Comparatively, to become a naturopath, you need four to seven years of graduate-level study to become licensed. A homeopath requires three to seven years of full-time study at an accredited school. Certification to be a massage therapist varies by state and province, but the average is 1,000 hours of training and practice, plus an exam to obtain licensure. 

YU: How have teacher trainings changed in the past 10 years?

GN: A lot of my formative years were in Manhattan. Back then, yoga was this kind of alternative, kind of punk rock thing. Then in the mid-2000s, social media was a massive game changer in shifting the culture. Like Selena said, I think there was a concern in those early days to get this practice out there. But that drive started a lot of the issues that we’re reckoning with now—there was not a lot of diversity, we were dealing with ableism, etc.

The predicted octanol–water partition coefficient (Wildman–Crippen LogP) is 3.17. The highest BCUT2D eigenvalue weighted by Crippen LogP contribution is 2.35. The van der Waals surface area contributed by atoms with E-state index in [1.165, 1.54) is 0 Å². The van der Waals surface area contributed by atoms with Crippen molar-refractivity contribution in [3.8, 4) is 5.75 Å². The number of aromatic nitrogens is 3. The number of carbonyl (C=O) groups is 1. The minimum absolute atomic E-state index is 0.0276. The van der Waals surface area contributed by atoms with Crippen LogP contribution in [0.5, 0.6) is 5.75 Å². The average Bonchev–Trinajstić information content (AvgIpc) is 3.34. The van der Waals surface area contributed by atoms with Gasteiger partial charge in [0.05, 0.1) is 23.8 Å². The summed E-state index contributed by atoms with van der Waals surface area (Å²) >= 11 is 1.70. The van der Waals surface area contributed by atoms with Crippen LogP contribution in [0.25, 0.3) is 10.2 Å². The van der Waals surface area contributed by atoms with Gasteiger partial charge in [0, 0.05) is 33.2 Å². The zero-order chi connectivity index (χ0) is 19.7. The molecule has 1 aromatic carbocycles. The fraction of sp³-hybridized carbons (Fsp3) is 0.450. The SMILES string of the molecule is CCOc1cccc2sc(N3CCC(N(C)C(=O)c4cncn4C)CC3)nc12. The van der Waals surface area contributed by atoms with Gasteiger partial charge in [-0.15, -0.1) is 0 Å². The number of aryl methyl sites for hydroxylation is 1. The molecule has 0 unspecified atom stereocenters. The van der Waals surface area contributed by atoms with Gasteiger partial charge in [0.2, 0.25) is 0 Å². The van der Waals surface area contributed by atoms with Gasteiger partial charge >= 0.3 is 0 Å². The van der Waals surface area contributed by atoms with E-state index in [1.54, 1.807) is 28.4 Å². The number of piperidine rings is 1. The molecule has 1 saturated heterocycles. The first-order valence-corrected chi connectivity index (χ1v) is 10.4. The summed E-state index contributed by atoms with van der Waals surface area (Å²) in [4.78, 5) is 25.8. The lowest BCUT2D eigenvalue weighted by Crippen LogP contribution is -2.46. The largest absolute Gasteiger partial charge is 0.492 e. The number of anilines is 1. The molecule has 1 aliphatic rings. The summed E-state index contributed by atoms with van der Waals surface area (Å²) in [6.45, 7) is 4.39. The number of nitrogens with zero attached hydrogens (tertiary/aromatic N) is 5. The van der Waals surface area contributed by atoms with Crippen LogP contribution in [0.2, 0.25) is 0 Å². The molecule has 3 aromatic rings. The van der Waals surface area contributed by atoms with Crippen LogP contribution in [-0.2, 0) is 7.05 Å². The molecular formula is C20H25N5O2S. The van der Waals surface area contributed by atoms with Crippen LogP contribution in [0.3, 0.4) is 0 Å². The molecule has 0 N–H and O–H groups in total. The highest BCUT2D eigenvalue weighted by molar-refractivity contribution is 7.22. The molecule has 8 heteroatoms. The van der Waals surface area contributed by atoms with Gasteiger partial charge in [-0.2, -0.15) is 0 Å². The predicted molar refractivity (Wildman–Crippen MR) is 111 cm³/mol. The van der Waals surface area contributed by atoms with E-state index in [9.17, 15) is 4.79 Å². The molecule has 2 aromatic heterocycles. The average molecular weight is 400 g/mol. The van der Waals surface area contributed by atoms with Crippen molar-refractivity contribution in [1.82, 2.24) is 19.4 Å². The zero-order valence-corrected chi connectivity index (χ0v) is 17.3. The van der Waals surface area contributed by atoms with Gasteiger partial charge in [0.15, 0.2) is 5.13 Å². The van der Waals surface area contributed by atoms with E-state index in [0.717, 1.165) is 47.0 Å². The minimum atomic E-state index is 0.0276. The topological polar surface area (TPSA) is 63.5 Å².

I’ve always been aware that while going to India or devoting time and resources to TT was a sacrifice, it was also a privilege. Many committed and capable teachers and practitioners were not able to go to India or devote themselves to a training because they had obligations to work and family, or because they didn’t have the resources needed to take extended time off. 

You can’t really talk about privilege without also talking about race and class. By and large, the majority of people in both India and the West that I encountered in yoga classes were white, able-bodied, and had discretionary income. Over time, as yoga became more globalized, there were also large groups of East Asian and more and more Latin American students traveling to India, but they were typically still able-bodied and from privileged classes.